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Borderline Personality Disorder

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Borderline Personality Disorder
Borderline Personality Disorder

What is Borderline Personality Disorder?
Borderline personality disorder is a mental illness characterized by a repetitive pattern of disorganization and irresolution in self-conception, interpersonal relationships, mood, and demeanor. The instability associated with this disorder is often disruptive to the individual 's personal and professional life, long term goals, and self identity. Webster 's New World Medical Dictionary states, "Distortions in cognition and sense of self can lead to frequent changes in long-term goals, career plans, jobs, friendships, gender identity, and values." According to the Webster 's New World Medical Dictionary, "Originally thought to be at the "borderline" of psychosis, people with borderline personality disorder (BPD) suffer from a disorder of emotion regulation." An individual with this disorder may often appear amicable and capable, and he or she is typically highly intelligent. The individual can often maintain this appearance for a number of years until a stressful situation, such as a breakup or a death in the family, causes an emotional collapse. "Sometimes people with BPD view themselves as fundamentally bad, or unworthy. They may feel unfairly misunderstood or mistreated, bored, empty, and have little idea who they are. Such symptoms are most acute when people with BPD feel isolated and lacking in social support, and may result in frantic efforts to avoid being alone." (medterms.com) According to Webster 's New World Medical Dictionary, Borderline Personality Disorder is more common than schizophrenia or bipolar disorder, affecting two percent of adults, mostly young women. (medterms.com) "There is a high rate of self-injury without suicide intent, as well as a significant rate of suicide attempts and completed suicide in severe cases. Patients often need extensive mental health services and account for about 20% of psychiatric hospitalizations" (medterms.com). What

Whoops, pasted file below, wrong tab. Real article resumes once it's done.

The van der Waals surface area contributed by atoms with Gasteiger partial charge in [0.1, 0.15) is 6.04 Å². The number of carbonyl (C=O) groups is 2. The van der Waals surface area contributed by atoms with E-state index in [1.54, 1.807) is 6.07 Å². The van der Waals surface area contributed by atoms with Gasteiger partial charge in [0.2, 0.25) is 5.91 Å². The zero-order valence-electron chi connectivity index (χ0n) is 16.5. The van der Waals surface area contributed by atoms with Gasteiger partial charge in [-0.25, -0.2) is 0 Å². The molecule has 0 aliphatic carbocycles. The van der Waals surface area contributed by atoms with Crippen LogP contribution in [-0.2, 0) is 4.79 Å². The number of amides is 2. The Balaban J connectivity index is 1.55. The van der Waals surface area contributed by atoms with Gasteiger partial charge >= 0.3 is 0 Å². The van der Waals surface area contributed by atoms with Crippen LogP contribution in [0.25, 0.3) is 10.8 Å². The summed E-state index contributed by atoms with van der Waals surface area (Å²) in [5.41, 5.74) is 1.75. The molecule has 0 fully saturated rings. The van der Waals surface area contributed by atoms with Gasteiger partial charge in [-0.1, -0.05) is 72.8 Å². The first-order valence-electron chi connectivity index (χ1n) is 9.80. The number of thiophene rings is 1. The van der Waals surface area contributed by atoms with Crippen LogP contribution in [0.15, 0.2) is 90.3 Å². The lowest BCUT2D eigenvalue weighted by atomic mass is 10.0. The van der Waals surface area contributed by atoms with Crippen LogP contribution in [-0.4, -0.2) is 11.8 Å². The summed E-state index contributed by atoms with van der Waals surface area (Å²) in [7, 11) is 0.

Cited: Adviware. "Causes of Borderline Personality Disorder." 24 March, 2005. www.cureresearch.com/b/borderline_personality_disorder/causes_printer.htm American Psychiatric Association. "Practice Guideline for Patients with Borderline Personality Disorder." 2004. www.psych.org/clin_res/borderline.book-4.cfm BPD Central. Borderline Personality Disorder Information and Support. "Frequently Asked Questions." 2005. www.bpdcentral.com/faqs.shtml#problem Corelli, Richard J. M. D. "Borderline Personality Disorder." www.stanford.edu/~corelli/borderline.html Doctors at MedicineNet.com. "Definition of Borderline Personality Disorder." Rpt. In Webster 's New World Medical Dictionary. MedicineNet, Inc. 2006. www.medterms.com/script/main/art.asp?articlekey=1770 Dombek, Mark. "Borderline Personality Disorder Symptoms." 2 Nov. 2001. www.mentalhelp.net Paris, Joel M. D. "The Course of BPD." 30 May, 2006. www.healthieryou.com/j81.html

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